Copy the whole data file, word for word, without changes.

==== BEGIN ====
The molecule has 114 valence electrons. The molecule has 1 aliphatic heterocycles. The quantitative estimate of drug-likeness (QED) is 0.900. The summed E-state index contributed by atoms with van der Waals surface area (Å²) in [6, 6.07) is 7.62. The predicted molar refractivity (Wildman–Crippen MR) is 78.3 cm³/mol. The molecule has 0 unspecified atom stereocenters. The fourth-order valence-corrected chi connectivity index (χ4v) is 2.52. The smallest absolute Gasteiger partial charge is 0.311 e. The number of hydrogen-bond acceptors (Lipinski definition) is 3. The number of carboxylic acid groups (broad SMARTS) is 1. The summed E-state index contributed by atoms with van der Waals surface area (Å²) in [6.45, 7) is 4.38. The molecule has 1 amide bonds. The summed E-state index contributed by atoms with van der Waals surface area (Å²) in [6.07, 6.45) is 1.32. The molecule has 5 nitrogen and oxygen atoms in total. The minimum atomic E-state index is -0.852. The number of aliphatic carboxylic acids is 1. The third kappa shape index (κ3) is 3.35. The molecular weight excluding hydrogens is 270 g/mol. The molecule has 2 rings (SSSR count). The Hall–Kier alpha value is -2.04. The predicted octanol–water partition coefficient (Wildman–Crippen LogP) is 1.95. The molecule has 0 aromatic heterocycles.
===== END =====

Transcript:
The molecule has 114 valence electrons. The molecule has 1 aliphatic heterocycles. The quantitative estimate of drug-likeness (QED) is 0.900. The summed E-state index contributed by atoms with van der Waals surface area (Å²) in [6, 6.07) is 7.62. The predicted molar refractivity (Wildman–Crippen MR) is 78.3 cm³/mol. The molecule has 0 unspecified atom stereocenters. The fourth-order valence-corrected chi connectivity index (χ4v) is 2.52. The smallest absolute Gasteiger partial charge is 0.311 e. The number of hydrogen-bond acceptors (Lipinski definition) is 3. The number of carboxylic acid groups (broad SMARTS) is 1. The summed E-state index contributed by atoms with van der Waals surface area (Å²) in [6.45, 7) is 4.38. The molecule has 1 amide bonds. The summed E-state index contributed by atoms with van der Waals surface area (Å²) in [6.07, 6.45) is 1.32. The molecule has 5 nitrogen and oxygen atoms in total. The minimum atomic E-state index is -0.852. The number of aliphatic carboxylic acids is 1. The third kappa shape index (κ3) is 3.35. The molecular weight excluding hydrogens is 270 g/mol. The molecule has 2 rings (SSSR count). The Hall–Kier alpha value is -2.04. The predicted octanol–water partition coefficient (Wildman–Crippen LogP) is 1.95. The molecule has 0 aromatic heterocycles.